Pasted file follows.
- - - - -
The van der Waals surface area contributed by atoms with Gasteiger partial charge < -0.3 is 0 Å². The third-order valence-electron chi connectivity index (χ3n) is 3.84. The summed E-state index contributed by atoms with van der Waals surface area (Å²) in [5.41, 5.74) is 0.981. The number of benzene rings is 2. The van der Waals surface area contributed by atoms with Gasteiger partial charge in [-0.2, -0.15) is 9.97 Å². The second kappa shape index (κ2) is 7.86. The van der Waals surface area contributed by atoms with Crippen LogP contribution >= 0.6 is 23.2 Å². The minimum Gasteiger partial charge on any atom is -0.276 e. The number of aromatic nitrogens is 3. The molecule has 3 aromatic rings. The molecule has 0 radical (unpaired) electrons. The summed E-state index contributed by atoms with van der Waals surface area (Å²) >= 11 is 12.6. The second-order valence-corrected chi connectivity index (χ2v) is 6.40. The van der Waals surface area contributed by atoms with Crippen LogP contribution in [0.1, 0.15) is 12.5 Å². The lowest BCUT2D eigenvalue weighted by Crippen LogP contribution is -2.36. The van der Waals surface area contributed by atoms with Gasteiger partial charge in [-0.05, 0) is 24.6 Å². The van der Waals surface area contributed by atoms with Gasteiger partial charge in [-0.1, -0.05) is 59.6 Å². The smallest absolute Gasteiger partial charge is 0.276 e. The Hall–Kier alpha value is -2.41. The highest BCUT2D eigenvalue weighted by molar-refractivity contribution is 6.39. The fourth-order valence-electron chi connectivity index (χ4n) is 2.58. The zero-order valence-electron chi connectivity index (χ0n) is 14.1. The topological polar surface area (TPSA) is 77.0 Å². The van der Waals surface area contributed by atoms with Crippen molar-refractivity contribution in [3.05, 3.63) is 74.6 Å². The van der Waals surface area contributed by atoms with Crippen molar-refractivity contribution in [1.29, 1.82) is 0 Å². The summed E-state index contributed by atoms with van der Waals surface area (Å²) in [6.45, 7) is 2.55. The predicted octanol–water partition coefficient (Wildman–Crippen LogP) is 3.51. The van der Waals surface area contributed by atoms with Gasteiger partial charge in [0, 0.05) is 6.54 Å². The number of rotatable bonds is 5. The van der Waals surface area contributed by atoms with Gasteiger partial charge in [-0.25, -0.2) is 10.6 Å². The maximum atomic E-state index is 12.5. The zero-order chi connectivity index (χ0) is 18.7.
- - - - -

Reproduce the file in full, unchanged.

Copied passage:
The van der Waals surface area contributed by atoms with Gasteiger partial charge < -0.3 is 0 Å². The third-order valence-electron chi connectivity index (χ3n) is 3.84. The summed E-state index contributed by atoms with van der Waals surface area (Å²) in [5.41, 5.74) is 0.981. The number of benzene rings is 2. The van der Waals surface area contributed by atoms with Gasteiger partial charge in [-0.2, -0.15) is 9.97 Å². The second kappa shape index (κ2) is 7.86. The van der Waals surface area contributed by atoms with Crippen LogP contribution >= 0.6 is 23.2 Å². The minimum Gasteiger partial charge on any atom is -0.276 e. The number of aromatic nitrogens is 3. The molecule has 3 aromatic rings. The molecule has 0 radical (unpaired) electrons. The summed E-state index contributed by atoms with van der Waals surface area (Å²) >= 11 is 12.6. The second-order valence-corrected chi connectivity index (χ2v) is 6.40. The van der Waals surface area contributed by atoms with Crippen LogP contribution in [0.1, 0.15) is 12.5 Å². The lowest BCUT2D eigenvalue weighted by Crippen LogP contribution is -2.36. The van der Waals surface area contributed by atoms with Gasteiger partial charge in [-0.05, 0) is 24.6 Å². The van der Waals surface area contributed by atoms with Gasteiger partial charge in [-0.1, -0.05) is 59.6 Å². The smallest absolute Gasteiger partial charge is 0.276 e. The Hall–Kier alpha value is -2.41. The highest BCUT2D eigenvalue weighted by molar-refractivity contribution is 6.39. The fourth-order valence-electron chi connectivity index (χ4n) is 2.58. The zero-order valence-electron chi connectivity index (χ0n) is 14.1. The topological polar surface area (TPSA) is 77.0 Å². The van der Waals surface area contributed by atoms with Crippen molar-refractivity contribution in [3.05, 3.63) is 74.6 Å². The van der Waals surface area contributed by atoms with Crippen molar-refractivity contribution in [1.29, 1.82) is 0 Å². The summed E-state index contributed by atoms with van der Waals surface area (Å²) in [6.45, 7) is 2.55. The predicted octanol–water partition coefficient (Wildman–Crippen LogP) is 3.51. The van der Waals surface area contributed by atoms with Gasteiger partial charge in [0, 0.05) is 6.54 Å². The number of rotatable bonds is 5. The van der Waals surface area contributed by atoms with Gasteiger partial charge in [-0.25, -0.2) is 10.6 Å². The maximum atomic E-state index is 12.5. The zero-order chi connectivity index (χ0) is 18.7.